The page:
The Web Services Inspection Language (WSIL) and the Universal Description,
Discovery, and Integration (UDDI) specification both address issues related
to Web service discovery. However, each specification takes a different approach
to the discovery of Web services. The two specifications can be used separately
or jointly; searching with WSIL can result in finding items in UDDI.
The UDDI specification addresses Web service discovery through the use
of a centralized model. One or more repositories are created to house information
about businesses and the services they offer. Requests and updates pertaining
to the service and business related information are issued directly against
the repositories. In addition, UDDI prescribes a specific format for a portion
of the stored description information and, to facilitate advanced (focused)
searching, assumes that other description information will be stored and registered
within the system as well.
UDDI systems facilitate focused discovery patterns since these systems
are based on organized repositories that provide advanced searching capabilities.
This helps requestors locate potential communication partners. In order to
provide advanced functionality, however, UDDI requires the deployment and
maintenance of a certain amount of infrastructure, thus increasing the cost
of operation. In addition, unless the service descriptions are stored only
within UDDI, there is a cost associated with keeping the different versions
The WSIL specification relies on a completely distributed model for providing
service-related information. The service descriptions can be stored at any
location, and requests to retrieve the information are generally made directly
to the entities that are offering the services. The WSIL specification does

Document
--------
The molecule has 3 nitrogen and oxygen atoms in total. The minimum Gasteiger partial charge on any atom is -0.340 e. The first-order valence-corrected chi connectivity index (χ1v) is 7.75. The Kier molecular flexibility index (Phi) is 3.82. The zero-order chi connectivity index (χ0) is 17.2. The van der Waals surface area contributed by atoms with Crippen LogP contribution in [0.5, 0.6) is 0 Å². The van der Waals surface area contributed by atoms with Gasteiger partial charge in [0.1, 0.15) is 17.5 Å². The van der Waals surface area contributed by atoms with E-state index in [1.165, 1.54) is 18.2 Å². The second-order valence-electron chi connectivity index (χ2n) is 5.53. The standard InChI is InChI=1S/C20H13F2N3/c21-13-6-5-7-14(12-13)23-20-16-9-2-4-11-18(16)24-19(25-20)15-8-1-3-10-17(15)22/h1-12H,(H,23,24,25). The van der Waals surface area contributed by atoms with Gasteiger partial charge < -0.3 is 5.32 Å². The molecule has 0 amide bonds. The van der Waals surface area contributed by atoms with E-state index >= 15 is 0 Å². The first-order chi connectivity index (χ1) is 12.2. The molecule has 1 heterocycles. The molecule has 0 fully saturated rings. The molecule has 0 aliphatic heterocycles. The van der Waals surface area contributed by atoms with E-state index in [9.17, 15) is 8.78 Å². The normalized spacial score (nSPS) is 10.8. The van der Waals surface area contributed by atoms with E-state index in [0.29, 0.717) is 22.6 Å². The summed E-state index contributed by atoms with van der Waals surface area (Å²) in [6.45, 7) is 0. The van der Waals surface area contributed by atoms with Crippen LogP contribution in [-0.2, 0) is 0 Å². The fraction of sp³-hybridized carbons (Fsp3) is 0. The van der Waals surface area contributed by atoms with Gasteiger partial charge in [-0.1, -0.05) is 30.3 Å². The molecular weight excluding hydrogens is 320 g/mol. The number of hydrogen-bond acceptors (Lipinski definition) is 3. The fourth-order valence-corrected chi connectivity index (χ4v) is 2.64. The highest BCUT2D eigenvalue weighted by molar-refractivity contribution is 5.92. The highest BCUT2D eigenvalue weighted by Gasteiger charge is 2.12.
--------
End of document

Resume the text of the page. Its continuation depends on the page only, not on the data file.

not stipulate any particular format for the service information. It relies
on other standards, including UDDI, to define the description formats. The
WSIL specification also relies on existing Web technologies and infrastructure
to provide mechanisms for publishing and retrieving its documents.
WSIL provides the ability to disseminate service-related information through
existing protocols directly from the point at which the service is being offered.
This enables focused discovery to be performed on a single target; however,
because of its decentralized and distributed model, WSIL is not a good mechanism
for executing focused discovery if the communication partner is unknown.
The UDDI and WSIL specifications should be viewed as complementary technologies
to be used either together or separately depending on the situation. For example,
a UDDI repository could be populated based on the results found when performing
a search for WSIL documents. Likewise, a UDDI repository may itself be discovered
when a requester retrieves a WSIL document that references an entry in the
repository. In environments where the advanced functionality afforded by UDDI
is not required and where constraints do not allow for its deployment, the
WSIL mechanism may provide all of the capabilities that are needed. In situations
where data needs to be centrally managed, a UDDI solution alone may provide
the best fit. The UDDI and WSIL specifications should not be viewed as mutually
Note: Both UDDI and WSIL contain only references to WSDL - they do not contain
the WSDL documents themselves.